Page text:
Weaver stated that he was unsure, but that the statute specifies that citizens must petition the county.

Medina commented that, in previous conversations, Weaver stated that the parks and recreation board could potentially initiate the creation of a recreation district.

Weaver stated that he believes that board could initiate the creation of a district.

He added that a citizen group is typically formed containing representatives from a range of different organizations and interested citizens.

Town council member Leonard Martinez commented that Archuleta School District (ASD) and the Pagosa Lakes Property Owners Association (PLPOA) could be interested in the project and would have a stake in it.

Weaver expressed agreement with Martinez and added that the service plan could involve items like purchasing the current location of the Pagosa Springs Middle School and remodeling it for recreation or leasing property from the PLPOA for sports fields.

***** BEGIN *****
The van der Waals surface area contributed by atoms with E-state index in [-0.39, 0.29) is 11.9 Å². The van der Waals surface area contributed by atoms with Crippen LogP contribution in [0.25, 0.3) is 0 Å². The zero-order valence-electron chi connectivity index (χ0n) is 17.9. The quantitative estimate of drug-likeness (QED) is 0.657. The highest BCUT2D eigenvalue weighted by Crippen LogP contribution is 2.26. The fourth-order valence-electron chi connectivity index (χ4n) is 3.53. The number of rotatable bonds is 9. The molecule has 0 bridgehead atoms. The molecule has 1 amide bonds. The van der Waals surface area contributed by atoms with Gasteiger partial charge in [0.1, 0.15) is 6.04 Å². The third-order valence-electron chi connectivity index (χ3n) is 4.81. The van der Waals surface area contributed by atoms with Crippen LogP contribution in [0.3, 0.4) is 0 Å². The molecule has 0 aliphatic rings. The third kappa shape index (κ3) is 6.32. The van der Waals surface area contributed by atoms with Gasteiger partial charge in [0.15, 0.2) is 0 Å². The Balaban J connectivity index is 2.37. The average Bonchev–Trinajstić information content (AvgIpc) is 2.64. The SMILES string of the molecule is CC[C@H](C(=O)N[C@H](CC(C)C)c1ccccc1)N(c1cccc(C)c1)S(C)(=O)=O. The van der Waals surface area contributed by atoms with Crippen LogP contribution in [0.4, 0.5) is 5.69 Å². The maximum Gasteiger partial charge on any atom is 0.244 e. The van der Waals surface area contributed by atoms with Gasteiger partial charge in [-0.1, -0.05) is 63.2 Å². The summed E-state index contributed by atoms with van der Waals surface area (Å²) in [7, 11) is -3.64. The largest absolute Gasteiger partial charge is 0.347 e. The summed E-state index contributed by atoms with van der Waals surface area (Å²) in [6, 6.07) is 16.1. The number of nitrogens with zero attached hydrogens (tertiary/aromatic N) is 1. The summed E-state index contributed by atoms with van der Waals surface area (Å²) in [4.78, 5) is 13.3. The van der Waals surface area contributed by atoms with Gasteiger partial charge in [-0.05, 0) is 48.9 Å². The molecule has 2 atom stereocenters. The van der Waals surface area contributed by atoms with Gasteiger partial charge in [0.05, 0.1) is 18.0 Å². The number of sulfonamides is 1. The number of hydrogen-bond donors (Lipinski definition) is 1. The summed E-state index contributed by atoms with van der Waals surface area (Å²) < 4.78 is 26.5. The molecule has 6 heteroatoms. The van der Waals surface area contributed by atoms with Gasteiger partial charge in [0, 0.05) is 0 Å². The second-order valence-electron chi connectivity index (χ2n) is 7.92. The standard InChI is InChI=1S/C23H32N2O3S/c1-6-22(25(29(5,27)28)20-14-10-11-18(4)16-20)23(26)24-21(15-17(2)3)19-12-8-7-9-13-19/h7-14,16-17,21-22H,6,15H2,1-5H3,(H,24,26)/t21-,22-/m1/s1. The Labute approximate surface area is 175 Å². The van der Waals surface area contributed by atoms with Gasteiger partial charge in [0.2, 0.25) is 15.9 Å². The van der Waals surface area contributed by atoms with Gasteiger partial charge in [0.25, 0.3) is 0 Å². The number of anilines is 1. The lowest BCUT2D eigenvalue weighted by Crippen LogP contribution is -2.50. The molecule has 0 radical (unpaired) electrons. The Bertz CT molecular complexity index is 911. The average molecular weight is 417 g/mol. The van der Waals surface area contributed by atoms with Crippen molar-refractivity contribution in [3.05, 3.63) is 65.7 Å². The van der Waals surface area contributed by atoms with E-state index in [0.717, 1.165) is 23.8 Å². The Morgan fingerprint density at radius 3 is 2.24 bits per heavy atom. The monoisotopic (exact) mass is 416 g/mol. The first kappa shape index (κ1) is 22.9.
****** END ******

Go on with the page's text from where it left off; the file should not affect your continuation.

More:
He added that, if the district wants to build a recreational facility, it would have to determine where it wants to build this facility to best benefit the whole district.

Lewis noted that he currently oversees a $1.8 million budget for Parks and Recreation and asked if the district would have to be “project oriented” or if it could help offset the budgetary expenses incurred by other entities.

Weaver stated that either approach could be possible, depending on what the service plan includes.

Pierce concluded the discussion by noting that the town council set exploring the possibility of a recreation district and establishing an exploratory committee as a goal for the year.

She added that she feels that involving citizens and potentially doing polling to determine support for the district among residents would be critical.